As in all Korean restaurants the meal starts with banchan being brought out. Banchan are small dishes of food that come with every meal, always including kimchi, a backbone of Korean cuisine. The basic recipe for kimchi is napa cabbage, or other vegetables, fermented with hot chilli peppers and various other ingredients, and it is served at every meal. In fact, kimchi is so ingrained in Korean culture that when Koreans take photos they use the word kimchi much the way Americans say cheese. One may always ask for more banchan, it is part of the meal, and it is gratis. Here, while the banchan was not extensive, it was excellent. The regular kimchi, made with napa cabbage, was fresh, tasty, lightly fermented, and not too spicy. The cucumber kimchi was a bit spicier, and also lightly fermented. On the other hand, the radish kimchi also had a few green chili peppers, and was very fermented, slightly fizzy, and quite spicy. The last of the banchan was a dish made of sautéed bean sprouts that was tossed wth sesame oil, a refreshing and mild counterpoint to the spicier kimchis.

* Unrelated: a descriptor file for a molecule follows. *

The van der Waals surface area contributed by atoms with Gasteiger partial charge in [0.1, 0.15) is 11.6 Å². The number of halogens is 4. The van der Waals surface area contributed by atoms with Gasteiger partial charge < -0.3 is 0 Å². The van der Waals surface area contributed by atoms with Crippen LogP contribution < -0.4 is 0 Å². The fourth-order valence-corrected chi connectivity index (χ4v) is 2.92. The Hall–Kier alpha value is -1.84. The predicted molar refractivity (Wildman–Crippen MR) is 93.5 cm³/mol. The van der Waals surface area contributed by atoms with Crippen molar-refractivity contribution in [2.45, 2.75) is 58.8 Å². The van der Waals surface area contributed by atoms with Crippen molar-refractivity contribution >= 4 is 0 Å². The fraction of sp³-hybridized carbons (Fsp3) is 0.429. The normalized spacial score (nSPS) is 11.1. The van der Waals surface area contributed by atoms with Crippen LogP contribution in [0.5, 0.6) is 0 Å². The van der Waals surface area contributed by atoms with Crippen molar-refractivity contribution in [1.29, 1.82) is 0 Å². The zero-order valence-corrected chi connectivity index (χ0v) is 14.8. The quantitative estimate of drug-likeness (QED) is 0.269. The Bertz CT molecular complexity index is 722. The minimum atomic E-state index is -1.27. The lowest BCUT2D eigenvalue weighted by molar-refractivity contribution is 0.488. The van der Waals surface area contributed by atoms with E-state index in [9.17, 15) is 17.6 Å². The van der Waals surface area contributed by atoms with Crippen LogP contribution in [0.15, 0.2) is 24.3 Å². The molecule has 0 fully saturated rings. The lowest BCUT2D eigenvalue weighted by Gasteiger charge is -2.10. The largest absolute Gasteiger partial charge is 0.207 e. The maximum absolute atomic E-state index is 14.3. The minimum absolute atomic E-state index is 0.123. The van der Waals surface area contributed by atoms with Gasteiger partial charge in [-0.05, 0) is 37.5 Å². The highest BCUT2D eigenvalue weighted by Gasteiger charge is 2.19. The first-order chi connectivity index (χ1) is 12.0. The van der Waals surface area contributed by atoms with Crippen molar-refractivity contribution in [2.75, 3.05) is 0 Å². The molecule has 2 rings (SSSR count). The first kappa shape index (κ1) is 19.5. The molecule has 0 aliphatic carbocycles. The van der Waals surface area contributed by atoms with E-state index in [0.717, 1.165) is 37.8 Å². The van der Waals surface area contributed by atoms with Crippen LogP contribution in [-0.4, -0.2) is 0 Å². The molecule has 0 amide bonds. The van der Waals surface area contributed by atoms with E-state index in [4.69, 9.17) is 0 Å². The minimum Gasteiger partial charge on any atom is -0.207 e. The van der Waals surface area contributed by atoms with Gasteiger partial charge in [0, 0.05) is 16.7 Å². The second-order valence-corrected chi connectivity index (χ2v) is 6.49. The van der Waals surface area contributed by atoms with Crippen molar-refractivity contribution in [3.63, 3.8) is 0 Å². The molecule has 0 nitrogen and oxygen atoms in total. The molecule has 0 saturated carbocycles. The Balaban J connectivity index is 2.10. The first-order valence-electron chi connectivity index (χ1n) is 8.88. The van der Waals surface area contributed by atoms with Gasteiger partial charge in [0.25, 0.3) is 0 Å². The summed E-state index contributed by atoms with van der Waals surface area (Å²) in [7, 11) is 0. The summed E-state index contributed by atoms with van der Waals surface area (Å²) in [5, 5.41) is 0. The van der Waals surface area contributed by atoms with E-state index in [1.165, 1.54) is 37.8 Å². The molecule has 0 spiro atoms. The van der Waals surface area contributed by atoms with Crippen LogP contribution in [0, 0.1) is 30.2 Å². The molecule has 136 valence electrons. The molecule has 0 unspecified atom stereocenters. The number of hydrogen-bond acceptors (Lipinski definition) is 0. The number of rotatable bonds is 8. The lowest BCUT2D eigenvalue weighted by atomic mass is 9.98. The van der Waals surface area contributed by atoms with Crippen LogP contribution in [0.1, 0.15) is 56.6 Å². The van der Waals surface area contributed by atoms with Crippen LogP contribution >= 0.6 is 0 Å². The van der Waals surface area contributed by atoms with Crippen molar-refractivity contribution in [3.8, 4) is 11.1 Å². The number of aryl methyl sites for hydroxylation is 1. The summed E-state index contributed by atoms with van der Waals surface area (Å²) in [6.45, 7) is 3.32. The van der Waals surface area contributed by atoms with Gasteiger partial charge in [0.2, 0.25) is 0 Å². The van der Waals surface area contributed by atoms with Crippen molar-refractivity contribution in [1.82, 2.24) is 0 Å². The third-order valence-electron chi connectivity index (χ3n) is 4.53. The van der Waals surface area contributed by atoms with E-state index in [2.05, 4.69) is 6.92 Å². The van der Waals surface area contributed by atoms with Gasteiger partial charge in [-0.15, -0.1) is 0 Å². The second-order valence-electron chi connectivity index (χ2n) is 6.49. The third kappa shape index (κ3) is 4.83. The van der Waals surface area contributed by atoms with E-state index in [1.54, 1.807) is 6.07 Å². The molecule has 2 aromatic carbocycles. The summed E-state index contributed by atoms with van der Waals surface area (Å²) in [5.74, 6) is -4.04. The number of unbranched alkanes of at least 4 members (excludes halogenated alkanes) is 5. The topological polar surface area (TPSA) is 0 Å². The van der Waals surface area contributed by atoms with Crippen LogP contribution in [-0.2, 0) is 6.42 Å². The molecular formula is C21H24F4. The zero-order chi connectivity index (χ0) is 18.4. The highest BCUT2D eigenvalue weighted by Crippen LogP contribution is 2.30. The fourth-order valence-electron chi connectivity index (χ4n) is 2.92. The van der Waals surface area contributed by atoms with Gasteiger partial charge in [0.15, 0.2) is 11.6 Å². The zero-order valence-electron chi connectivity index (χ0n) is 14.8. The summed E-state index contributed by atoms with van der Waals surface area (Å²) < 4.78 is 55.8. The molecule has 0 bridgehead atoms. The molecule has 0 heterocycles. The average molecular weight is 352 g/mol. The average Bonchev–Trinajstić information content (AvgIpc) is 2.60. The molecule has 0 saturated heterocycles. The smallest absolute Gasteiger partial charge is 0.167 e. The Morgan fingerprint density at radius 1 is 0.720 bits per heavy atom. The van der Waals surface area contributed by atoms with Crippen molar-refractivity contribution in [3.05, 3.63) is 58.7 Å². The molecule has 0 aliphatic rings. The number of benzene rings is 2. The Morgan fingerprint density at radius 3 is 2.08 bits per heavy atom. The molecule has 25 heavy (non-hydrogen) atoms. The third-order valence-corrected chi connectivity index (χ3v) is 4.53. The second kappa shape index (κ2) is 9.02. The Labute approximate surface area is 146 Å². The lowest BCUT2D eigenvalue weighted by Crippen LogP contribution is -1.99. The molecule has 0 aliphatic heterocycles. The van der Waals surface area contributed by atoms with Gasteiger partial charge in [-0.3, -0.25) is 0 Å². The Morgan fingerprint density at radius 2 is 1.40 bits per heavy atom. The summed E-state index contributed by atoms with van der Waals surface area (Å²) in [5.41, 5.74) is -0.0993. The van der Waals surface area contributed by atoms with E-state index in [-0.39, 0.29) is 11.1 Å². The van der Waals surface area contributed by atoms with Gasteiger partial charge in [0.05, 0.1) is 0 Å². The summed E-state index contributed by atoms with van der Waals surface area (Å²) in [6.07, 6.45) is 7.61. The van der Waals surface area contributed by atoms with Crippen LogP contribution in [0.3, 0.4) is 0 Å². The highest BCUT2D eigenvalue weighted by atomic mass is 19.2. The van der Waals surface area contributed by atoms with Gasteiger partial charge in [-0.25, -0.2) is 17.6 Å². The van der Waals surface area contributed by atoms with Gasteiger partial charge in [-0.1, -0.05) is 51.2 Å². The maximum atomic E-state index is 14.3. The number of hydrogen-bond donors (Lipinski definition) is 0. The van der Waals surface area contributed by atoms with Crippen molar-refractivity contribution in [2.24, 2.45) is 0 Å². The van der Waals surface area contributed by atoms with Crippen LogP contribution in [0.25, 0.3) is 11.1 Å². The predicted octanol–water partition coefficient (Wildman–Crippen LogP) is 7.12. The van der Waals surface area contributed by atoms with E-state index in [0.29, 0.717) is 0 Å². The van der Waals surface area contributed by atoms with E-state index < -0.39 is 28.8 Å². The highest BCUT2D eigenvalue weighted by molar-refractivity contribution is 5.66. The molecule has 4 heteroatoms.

Additionally it came with mul-kimchi (water kimchi), napa cabbage and daikon in a light vinegary pickling liquid was also very refreshing.
"Without the, what was to me, overwhelming amount of spice, the well developed flavors of tofu, mushroom, and beef to sing on their own, with just a little hint of spice for those who don't enjoy spicy foods".